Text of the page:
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Vienna’s Best Traditional Food Found In Lux Hotels

The original Sacher Torte. Credit: Hotel Sacher

The original Sacher Torte. Credit: Hotel Sacher

Many luxury hotel restaurants present menus too sophisticated or too international, ignoring the simple, authentic and delicious flavors of local cuisine. As a food enthusiast passionate about culinary traditions, would I only taste authentic recipes in humble eateries such as a trattoria in Italy, a kafana in Serbia, a bistro in France or a heuriger in Austria?

I had this question in my mind for quite some time and it popped up again during my stay in Tarvisio, a little town on Austria’s border with Italy. Could I find the same authentic culinary treats in Vienna’s luxury hotel restaurants some 235 miles away?

My mission began and, to my surprise, after a little research and driving to the Austrian capital, I found six high-end accommodations boasting superb reception, impeccable service, comfortable rooms and upscale suites. Along with all this panache, they proved to excel in keeping Austrian culinary traditions encased in a colorful palette of local specialties, either traditional or revisited.

The Ring in Ringstrasse

During 2015 Vienna is celebrating the 150th birthday of Ringstrasse, considered one of the most beautiful boulevards in the world. The restaurant At Eight, located in the trendy hotel The Ring, is right there. Soups are popular in Austria, so I tasted the rich beef consommé with mushroom and the typical rote rubensuppe (beetroot soup) served with sour cream and cured ham.

Looking at the menu, my attention was caught by the Wiener Schnecke, vineyard snails served with lettuce, carrots and chickpeas. The escargot has history in Vienna dating back to the Middle Ages. At his 400-year-old farm, Andreas Gugumuck produces escargot caviar. I tried it: It tasted herbaceous with hints of earth, mushrooms, cabbage and clover enclosed in those very small white eggs.

Original Sacher torte

In 1832, Prince Metternich appointed the 16-year-old apprentice chef Franz Sacher to create a dessert. Sacher made it with chocolate, apricot jam and whipped cream. Today this cake stands as one of Vienna’s best-known symbols.

It is made in 34 steps, from the crack of the first egg to the final packaging. You can taste the “original” Sacher torte in one of the four sumptuous restaurants located in the world-renowned Hotel Sacher. Their menus are a tribute to the Austrian cuisine.

From the Sacher-goose liver tart to the rücken un backerl (saddle and cheek of Iberico pork with chicory and chestnuts) to the celebrated tafelspitz (boiled beef with apple, horseradish and chives sauce) the favorite dish of Emperor Franz Josef.

Tafelspitz and free wine

Hotel Guest House located right next to the magnificent Opera House Wiener Staatsoper.

The Hotel Guest House is a boutique hotel with no-attitude reception and a lot of cozy details in the rooms like a free selection of sodas, beers and wine (yes wine!).

Its restaurant is called Brasserie & Bakery, known for the huge choice of home-baked Austrian bread. I obviously went for Viennese food — a tasty soup with egg and an avant-garde version of the classic tafelspitz, featuring a variety of boiled meats and vegetables.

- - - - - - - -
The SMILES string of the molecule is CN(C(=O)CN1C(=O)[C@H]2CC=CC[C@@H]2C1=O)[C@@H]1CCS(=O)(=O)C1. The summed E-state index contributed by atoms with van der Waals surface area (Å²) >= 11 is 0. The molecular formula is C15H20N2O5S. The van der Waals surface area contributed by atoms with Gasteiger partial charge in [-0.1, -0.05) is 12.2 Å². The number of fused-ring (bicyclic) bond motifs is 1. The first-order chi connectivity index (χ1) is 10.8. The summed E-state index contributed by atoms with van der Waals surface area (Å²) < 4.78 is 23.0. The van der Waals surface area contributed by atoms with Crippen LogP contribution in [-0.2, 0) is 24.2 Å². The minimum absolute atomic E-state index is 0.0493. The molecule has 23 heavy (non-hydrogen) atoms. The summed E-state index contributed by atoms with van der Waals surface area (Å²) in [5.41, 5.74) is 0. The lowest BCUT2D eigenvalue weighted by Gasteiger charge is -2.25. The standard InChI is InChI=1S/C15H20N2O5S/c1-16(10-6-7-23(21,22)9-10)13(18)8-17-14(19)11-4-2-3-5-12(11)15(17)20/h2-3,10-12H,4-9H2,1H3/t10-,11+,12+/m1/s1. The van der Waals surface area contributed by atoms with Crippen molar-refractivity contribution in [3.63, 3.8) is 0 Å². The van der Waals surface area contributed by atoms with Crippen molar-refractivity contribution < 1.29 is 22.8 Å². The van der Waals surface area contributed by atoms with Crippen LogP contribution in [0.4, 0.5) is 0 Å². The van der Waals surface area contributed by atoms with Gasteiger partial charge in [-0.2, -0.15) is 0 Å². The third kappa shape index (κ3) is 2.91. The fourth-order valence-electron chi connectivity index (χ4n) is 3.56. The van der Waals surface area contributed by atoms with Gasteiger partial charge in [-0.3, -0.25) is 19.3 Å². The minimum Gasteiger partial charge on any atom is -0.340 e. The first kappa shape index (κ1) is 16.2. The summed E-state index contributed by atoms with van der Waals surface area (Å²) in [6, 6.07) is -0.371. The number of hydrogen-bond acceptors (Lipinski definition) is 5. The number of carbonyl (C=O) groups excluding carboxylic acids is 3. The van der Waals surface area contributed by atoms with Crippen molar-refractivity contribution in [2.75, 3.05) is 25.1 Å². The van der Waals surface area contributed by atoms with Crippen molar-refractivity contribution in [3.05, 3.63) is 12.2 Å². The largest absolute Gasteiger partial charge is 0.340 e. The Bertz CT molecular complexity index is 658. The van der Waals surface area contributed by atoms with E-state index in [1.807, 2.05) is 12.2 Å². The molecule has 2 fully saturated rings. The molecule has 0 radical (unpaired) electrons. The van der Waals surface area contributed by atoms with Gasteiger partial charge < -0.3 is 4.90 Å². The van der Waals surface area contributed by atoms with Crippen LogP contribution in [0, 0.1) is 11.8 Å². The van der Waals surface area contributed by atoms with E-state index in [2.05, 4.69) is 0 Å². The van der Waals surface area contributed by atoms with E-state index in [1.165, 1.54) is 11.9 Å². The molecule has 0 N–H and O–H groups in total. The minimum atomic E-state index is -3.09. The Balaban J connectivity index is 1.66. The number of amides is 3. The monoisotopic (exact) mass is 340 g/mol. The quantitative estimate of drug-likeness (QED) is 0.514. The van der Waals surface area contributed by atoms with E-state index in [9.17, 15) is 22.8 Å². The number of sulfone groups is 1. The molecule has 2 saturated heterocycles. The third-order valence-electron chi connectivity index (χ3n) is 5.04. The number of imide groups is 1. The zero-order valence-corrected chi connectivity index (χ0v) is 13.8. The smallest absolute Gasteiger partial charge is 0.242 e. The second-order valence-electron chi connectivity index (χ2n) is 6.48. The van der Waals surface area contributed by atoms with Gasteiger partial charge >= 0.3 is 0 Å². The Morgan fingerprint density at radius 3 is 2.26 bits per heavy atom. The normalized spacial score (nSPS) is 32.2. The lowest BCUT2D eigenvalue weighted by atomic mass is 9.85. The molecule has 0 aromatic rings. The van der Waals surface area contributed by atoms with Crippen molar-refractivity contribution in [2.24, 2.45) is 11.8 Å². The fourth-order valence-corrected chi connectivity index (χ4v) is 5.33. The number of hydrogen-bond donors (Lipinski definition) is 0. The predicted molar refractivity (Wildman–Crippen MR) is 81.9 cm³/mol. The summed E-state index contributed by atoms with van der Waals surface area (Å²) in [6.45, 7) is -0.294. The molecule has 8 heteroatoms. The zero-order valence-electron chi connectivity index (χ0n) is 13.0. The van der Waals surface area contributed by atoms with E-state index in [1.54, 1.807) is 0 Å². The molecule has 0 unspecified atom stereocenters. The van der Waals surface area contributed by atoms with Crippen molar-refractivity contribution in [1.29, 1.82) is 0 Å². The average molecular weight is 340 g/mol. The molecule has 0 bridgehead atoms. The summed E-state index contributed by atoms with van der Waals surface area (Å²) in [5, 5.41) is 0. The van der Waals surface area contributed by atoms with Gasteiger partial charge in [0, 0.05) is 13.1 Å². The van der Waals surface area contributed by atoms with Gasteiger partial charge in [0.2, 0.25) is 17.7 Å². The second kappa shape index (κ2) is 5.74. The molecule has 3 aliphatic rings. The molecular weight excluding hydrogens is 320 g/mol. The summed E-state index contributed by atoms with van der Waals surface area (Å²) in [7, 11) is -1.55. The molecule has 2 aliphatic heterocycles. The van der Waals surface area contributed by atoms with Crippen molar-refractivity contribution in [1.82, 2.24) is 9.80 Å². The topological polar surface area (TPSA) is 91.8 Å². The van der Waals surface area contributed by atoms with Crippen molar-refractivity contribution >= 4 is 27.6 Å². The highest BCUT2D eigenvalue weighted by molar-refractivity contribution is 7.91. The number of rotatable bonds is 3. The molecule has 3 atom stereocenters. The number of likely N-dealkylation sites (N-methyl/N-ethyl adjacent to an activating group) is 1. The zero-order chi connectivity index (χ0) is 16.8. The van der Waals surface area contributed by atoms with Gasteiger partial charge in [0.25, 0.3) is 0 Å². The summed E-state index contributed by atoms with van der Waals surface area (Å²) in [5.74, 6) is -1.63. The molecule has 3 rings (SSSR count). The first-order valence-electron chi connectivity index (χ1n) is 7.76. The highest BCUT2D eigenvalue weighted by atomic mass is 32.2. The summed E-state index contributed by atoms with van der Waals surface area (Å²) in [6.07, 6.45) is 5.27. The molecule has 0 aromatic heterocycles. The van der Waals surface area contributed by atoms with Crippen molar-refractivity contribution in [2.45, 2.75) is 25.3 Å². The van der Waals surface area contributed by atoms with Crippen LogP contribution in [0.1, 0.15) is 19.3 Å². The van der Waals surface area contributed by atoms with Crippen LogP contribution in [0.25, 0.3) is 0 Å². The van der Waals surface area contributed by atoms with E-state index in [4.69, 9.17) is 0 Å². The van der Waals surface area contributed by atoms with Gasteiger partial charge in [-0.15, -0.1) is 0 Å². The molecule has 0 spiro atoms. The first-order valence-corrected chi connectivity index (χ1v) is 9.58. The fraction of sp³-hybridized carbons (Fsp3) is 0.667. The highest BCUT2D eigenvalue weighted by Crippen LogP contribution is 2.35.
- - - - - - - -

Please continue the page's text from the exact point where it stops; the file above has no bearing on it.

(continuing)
Meat lover?

Get “your” knife between a choice of many offered by the hostess at Dstrikt Steakhouse. Here meat is the emperor: beef filet, T-bone, rump and flank steak, ribeye and, of course, Her Majesty, the world famous veal escalope Wiener schnitzel.

The steakhouse is located at the prestigious Ritz Carlton, a mix of historic charm and modern elegance, several suites and the breathtaking presidential suite with fireplace, library, kitchenette and powder room.

The breakfast served in the lobby was full of gourmet treats and surprises like the honey spilling down from a waxy apiary; it was probably the sweetest honey I have had in my life.

Beloved sausage

You will be surprised by the traditional fare in one of the most luxurious hotels in Vienna, the glamorous five-star-superior Palais Hansen Kempinski.  Built in 1873, it captivates visitors with its historic architecture and its contemporary luxury. The restaurant Die Küche is ideal for those who appreciate down-to-Earth goodness, enjoy traditional cooking and value contemporary presentation

Here the iconic käsekrainer (smoked, boiled and roasted pork sausage stuffed with aged Austrian Emmenthaler) receives a special appearance as Chef Philip Vogel’s signature dish.  “I am convinced that this tasty Austrian trademark deserves to be served to our guests,” said Vogel, explaining his choice.

Oval windows and privileged delicacies

Topazz  is a sleek boutique hotel in the heart of Vienna, steps from St. Stephan’s Cathedral. It does not have its own restaurant. Guests are invited to dine at the adjacent Café Bar Bloom.

So why is it on my list? Because, besides being pampered by a classy atmosphere and a super comfortable stay,  I was granted to access the private Privileged Club. It’s a cozy lounge room that offers a complimentary beverage service including wine and spirits as well as small delicacies, desserts and a variety of Austrian hors d’oeuvres, including a delicious pumpkin seed puree. It is open day and night, and it was a blast to pick up some goodies, a glass of wine and snuggle in bed while enjoying the city view magically framed in my oval window.

My visit ended with a note: Vienna surely allows visitors to taste tradition in beautiful surroundings. Mission completed!

Main photo: The original Sacher torte. Credit: Hotel Sacher



Zester Daily contributor Cesare Zucca is a travel, food and lifestyle writer/photographer who was born and raised in Italy and now splits his time among New York, Milan and Europe. Cesare loves to travel off the beaten path and report on his blog, nontouristytourist.com.

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